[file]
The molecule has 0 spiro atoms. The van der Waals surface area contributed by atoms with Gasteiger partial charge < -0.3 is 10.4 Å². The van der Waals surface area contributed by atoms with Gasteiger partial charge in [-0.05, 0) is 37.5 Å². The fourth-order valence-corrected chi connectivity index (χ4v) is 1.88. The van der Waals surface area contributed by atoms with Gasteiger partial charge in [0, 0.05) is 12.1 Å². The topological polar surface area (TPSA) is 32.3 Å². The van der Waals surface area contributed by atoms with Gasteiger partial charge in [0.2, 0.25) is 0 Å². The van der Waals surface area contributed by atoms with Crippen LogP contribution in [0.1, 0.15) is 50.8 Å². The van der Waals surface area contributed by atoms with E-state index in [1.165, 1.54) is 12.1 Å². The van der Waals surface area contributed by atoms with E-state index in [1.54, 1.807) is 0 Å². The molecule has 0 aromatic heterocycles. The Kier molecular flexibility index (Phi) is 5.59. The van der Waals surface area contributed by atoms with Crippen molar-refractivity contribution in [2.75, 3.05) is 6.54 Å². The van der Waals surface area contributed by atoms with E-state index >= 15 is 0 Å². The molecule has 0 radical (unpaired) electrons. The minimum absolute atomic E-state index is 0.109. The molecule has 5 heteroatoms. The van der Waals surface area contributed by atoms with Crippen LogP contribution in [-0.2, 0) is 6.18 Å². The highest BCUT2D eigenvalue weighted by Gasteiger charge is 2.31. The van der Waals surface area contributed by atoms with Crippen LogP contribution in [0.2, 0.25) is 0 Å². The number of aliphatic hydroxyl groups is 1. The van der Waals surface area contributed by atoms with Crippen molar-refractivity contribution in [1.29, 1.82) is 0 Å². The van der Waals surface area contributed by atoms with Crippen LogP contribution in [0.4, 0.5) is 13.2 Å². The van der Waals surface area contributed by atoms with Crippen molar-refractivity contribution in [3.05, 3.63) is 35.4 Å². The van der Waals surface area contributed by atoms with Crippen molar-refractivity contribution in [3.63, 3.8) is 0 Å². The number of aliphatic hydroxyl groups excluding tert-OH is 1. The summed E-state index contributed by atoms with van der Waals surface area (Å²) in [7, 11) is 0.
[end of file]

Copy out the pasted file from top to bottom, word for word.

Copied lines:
The molecule has 0 spiro atoms. The van der Waals surface area contributed by atoms with Gasteiger partial charge < -0.3 is 10.4 Å². The van der Waals surface area contributed by atoms with Gasteiger partial charge in [-0.05, 0) is 37.5 Å². The fourth-order valence-corrected chi connectivity index (χ4v) is 1.88. The van der Waals surface area contributed by atoms with Gasteiger partial charge in [0, 0.05) is 12.1 Å². The topological polar surface area (TPSA) is 32.3 Å². The van der Waals surface area contributed by atoms with Gasteiger partial charge in [0.2, 0.25) is 0 Å². The van der Waals surface area contributed by atoms with Crippen LogP contribution in [0.1, 0.15) is 50.8 Å². The van der Waals surface area contributed by atoms with E-state index in [1.165, 1.54) is 12.1 Å². The van der Waals surface area contributed by atoms with E-state index in [1.54, 1.807) is 0 Å². The molecule has 0 aromatic heterocycles. The Kier molecular flexibility index (Phi) is 5.59. The van der Waals surface area contributed by atoms with Crippen molar-refractivity contribution in [2.75, 3.05) is 6.54 Å². The van der Waals surface area contributed by atoms with E-state index >= 15 is 0 Å². The molecule has 0 radical (unpaired) electrons. The minimum absolute atomic E-state index is 0.109. The molecule has 5 heteroatoms. The van der Waals surface area contributed by atoms with Crippen LogP contribution in [-0.2, 0) is 6.18 Å². The highest BCUT2D eigenvalue weighted by Gasteiger charge is 2.31. The van der Waals surface area contributed by atoms with Crippen LogP contribution in [0.2, 0.25) is 0 Å². The number of aliphatic hydroxyl groups is 1. The van der Waals surface area contributed by atoms with Crippen molar-refractivity contribution in [1.29, 1.82) is 0 Å². The van der Waals surface area contributed by atoms with Crippen LogP contribution in [0.4, 0.5) is 13.2 Å². The van der Waals surface area contributed by atoms with Crippen molar-refractivity contribution in [3.05, 3.63) is 35.4 Å². The van der Waals surface area contributed by atoms with Crippen molar-refractivity contribution in [3.63, 3.8) is 0 Å². The number of aliphatic hydroxyl groups excluding tert-OH is 1. The summed E-state index contributed by atoms with van der Waals surface area (Å²) in [7, 11) is 0.